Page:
How the ‘four Cs’ fit with the Common Core


Naturally, there is overlap when we talk about the four Cs. For example, communication is an essential element of collaboration. Learners must effectively communicate with each other to reach their common goal. The College and Career Readiness Standards that anchor the English Language Arts Common Core standards provide cross-disciplinary literacy expectations that must be met for students to be prepared to enter college and workforce training programs ready to succeed.

Students are expected to be able to use technology, including the internet, to produce and publish writing and to interact and collaborate with others. Additionally, they need to prepare for and participate effectively in a range of conversations and collaborations with diverse partners, building on others’ ideas and expressing their own clearly and persuasively. As educators, our role is to find a balance, deciding when to encourage collaboration and when to promote independence to prepare our students to be college and career ready.

Tools like Google Docs ( give teachers total flexibility on collaboration, with a very powerful “Share” button that can be used to decide who can collaborate on a document, presentation, spreadsheet, form, or drawing—and the level of access they should receive (owner, edit, comment, or view only). Features like Revision History also allow educators to monitor how each student is contributing.

Here are additional free tools that we like for promoting collaboration in the classroom:


As educators, it is truly rewarding to see students achieve the highest level of Bloom’s Taxonomy—Creating—and the importance of this element of the “four Cs” cannot be overstated. The Common Core’s mission to prepare students for success in college and careers means that our students need to be innovators and inventors. In fact, the word “create” is referred to more than 40 times in the Common Core standards.

One of the best books we have come across on this topic is A Whole New Mind: Why Right-Brainers Will Rule the Future by Daniel H. Pink. In his book, Pink explains the implications moving from the Information Age to the Conceptual Age. With that in mind, we can leverage technology and give students opportunities to move from the role of passive content consumers to content creators with authentic audiences.

It’s important to note that the English Language Arts Standards are not specific to English teachers; the standards emphasize literacy across the curriculum. Starting in second grade, as part of the Speaking and Listening Standards for Presentation and Knowledge, students should create audio recordings of stories or poems and add drawings or other visual displays to stories or recounts of experiences, when appropriate, to clarify ideas, thoughts, and feelings.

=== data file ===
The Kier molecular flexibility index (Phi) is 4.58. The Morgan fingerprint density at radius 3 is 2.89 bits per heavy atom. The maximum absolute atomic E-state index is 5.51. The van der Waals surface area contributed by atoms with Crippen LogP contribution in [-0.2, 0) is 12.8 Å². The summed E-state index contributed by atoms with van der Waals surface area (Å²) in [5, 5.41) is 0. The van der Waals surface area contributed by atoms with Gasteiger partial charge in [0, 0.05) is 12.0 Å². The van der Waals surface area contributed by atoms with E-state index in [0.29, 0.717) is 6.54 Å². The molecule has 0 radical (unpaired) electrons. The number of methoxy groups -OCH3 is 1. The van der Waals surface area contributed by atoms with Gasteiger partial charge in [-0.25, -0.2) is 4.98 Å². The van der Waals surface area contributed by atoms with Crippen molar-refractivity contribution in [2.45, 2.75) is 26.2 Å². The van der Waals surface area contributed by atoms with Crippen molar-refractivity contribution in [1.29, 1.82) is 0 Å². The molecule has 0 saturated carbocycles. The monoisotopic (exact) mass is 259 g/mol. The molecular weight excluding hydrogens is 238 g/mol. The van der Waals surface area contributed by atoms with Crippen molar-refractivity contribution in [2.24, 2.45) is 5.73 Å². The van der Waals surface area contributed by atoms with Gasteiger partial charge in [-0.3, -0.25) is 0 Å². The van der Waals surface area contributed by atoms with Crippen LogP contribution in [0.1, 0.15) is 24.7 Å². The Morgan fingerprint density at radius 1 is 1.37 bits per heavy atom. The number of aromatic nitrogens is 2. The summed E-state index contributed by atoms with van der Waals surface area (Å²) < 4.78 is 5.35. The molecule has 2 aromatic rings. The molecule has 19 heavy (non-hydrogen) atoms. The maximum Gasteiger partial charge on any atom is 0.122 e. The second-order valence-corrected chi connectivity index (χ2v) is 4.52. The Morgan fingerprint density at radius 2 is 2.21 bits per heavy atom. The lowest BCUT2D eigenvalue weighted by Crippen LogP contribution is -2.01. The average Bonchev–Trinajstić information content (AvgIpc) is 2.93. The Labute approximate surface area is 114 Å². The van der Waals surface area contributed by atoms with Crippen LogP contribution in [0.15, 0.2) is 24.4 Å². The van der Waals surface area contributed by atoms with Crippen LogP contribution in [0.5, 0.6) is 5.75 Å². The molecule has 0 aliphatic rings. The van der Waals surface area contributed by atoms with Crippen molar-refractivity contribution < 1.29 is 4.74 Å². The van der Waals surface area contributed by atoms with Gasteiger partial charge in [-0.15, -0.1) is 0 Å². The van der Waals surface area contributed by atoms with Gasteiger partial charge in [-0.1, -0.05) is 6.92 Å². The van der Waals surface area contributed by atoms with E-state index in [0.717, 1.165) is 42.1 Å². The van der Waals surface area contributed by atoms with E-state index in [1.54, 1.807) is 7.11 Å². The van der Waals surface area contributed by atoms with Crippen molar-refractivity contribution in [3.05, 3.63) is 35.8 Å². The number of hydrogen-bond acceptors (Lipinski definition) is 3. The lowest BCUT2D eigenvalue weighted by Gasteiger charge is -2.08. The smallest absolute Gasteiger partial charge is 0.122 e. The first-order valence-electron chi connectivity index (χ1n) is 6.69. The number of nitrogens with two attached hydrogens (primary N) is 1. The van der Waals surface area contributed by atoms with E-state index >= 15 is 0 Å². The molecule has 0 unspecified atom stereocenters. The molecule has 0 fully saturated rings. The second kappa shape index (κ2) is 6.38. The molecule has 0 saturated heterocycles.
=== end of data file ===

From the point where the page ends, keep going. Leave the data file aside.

We have seen inspiring examples of this in every subject area and at every grade level. One example that was recently brought to our attention is Club Academia ( These student-created video tutorials are brief, humorous, and—most importantly—represent the learner’s perspective. Started by four high school students with a YouTube account, Club Academia now has 17 contributors and more than 300 videos. These videos represent “education of the students, by the students, and for the students©.”

(Next page: Tools to help develop critical thinking)

Critical thinking

According to Ken Kay, CEO of EdLeader21, “Today’s students need critical thinking and problem-solving skills not just to solve the problems of their current jobs, but to meet the challenges of adapting to our constantly changing workforce.” Embedded within the Common Core standards for English Language Arts are the higher-order critical thinking skills of analyze, compare, and distinguish. In math, students are asked to solve real-world problems.

Each subject area provides unique opportunities to teach critical thinking and problem solving, but one opportunity that is relevant across all grade levels and content areas is Information Literacy. The ability to find, validate, and effectively use information is fundamental to college and career readiness.

In Clay Shirky’s talk “It’s Not Information Overload. It’s Filter Failure,” Shirky discusses the challenges of “post-Gutenberg economics.” Prior to the internet, all media types were expensive to create, so producers of content were required to filter for quality. Now, the cost of producing content isn’t an issue—so there is a lot of content published, and our students need to have the critical thinking skills to navigate and manage an overwhelming amount of information.

Here are two great, free resources for teaching information literacy:

Given the abundance of resources for implementing the four Cs and the Common Core, we are constantly curating what we find to be the most valuable for our fellow educators at and

Christine Olmstead oversees Common Core implementation for the Orange County, Calif., Department of Education. She has a doctoral degree in Educational Leadership from California State University. Lainie Rowell is an independent professional developer and consultant. She works closely with classroom teachers, principals, and district administrators to find innovative ways to integrate technology to improve teaching and learning.

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